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As the 50+ musicians of “Shine A Light On 1969” gathered on stage at The Queen for the closing song of the show, the new executive director of the Light Up The Queen Foundation was right there among them. In the first in our series about the Women of Market during Women’s History Month, we’re chatting with Sarah Koon (left in above photo) about how this very popular annual fundraiser will support the programs of the LUTQ Foundation. But we started by asking her to think back to that moment on stage as the show ended…
“That picture comes from the very end of the show, the last song, ‘Carry That Weight’ by the Beatles. Everyone was just feeling so elated and happy and there’s so much energy in that picture. And we were also feeling so relieved after the huge amount of energy and time and care and dedication that went into planning this show. I got hired in November, but others have been working on this all year.”
“The show was the music of 1969. It was rock, it was pop, it was funk, it was soul. A little bit of country. I played a blues song. And that image just shows this moment where all of our long-term goals have been met, and we've raised all of the funds for some really cool programming for arts and music education.”
“We’re all musicians because we had access to music education. That’s what made us who we are today. All of us. So being able to contribute to the next generation of kids who will get to have music and art as an anchor in their life, that’s super exciting.”
By all reports, it was a great show.
“We had more musicians on stage than ever, more instruments than ever. And the sound was so good. Chase sponsored and contributed a good deal of money so that we could raise the production values. And I felt like you could tell.”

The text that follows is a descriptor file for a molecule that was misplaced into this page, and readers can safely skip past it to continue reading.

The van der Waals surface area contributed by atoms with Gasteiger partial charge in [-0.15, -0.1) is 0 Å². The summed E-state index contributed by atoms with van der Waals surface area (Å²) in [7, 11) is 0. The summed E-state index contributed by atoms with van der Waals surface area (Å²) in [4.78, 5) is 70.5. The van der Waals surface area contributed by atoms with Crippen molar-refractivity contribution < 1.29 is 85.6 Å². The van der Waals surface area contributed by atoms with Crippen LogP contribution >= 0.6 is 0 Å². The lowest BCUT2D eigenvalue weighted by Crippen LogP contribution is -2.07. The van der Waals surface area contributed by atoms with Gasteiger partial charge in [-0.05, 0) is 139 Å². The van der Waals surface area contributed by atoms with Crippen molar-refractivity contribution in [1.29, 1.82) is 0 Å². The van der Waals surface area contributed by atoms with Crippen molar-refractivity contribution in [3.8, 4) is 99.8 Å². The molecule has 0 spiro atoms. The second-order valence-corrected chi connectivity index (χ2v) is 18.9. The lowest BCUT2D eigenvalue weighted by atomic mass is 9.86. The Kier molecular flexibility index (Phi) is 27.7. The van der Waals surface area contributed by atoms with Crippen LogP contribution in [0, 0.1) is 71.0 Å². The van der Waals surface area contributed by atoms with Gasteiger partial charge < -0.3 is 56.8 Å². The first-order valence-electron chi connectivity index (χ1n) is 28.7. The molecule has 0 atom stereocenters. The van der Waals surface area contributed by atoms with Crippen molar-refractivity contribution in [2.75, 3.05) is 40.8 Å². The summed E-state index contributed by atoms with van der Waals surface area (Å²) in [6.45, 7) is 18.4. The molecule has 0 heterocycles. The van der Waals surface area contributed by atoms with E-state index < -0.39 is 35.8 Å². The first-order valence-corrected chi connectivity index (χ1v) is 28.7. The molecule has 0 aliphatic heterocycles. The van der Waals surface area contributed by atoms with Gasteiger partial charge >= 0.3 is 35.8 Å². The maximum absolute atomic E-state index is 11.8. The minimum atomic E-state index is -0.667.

So tell us about how you come into the executive director job at the Light Up The Queen Foundation?
“So, I have an eclectic background. I have bachelors degree in theater, and I toured with a theater group for a few years. I also am a classical pianist and have a classical music background.”
Wait, did you play around while growing up in Delaware?
“Yes! I did do some competitive piano, at festivals and competitions. I played at a University of Delaware competition every year. I think I won a few awards, some second places. I definitely travelled a bit, to Pennsylvania and Virginia, and I even got to go to North Carolina one summer.”
“But I was in Los Angeles for a while and when I moved back to Wilmington in 2012, one of my first jobs was at The Queen. It was just a really fun part-time job and I got to get into free shows and have music in my life. Through that, I met a lot of people in the community here and felt really welcomed as a musician. And at the same time, I had been working in nonprofit sector, in everything from teaching ESL to adult education to vaccinating dogs to working at food banks. So having a 10-year background in nonprofits on top of having the background as a performer, this was really a great fit for me.”
So what’s next for the foundation, with the money raised at Shine A Light?
“It’s an exciting time. The LUTQ Foundation is moving into its second phase of existence. It was originally created to raise funds and restore the theater – and, as you can see, The Queen is up. It's running. It’s successful. We completed our mission. Yea! Now we're revamping to zero in on music and arts education.”
“We have new programs that we're starting to pilot. There's a musical theater camp for kids who don't have access to summer camp programs, being presented through Summer Collab. I'm really excited to explore new partnerships like that. We will be also having an event in the spring to support the Christian Salcedo Music Scholarship. Music costs money to learn, and it costs money to make. We want to find a way to provide music scholarships for bright young kids from low-income families, so they can take a year's worth of private lessons and get an instrument.”
So, last year, the show was Shine A Light On 1968. This year, 1969. Do we go into the ‘70s next year?
“I don't know! We’ve been throwing ideas back and forth. Personally, I would love to get into the ‘80s because I want to fill that stage with synthesizers and do some cool new wave. But it goes through a whole committee of people. It’s just exciting to be starting up again.”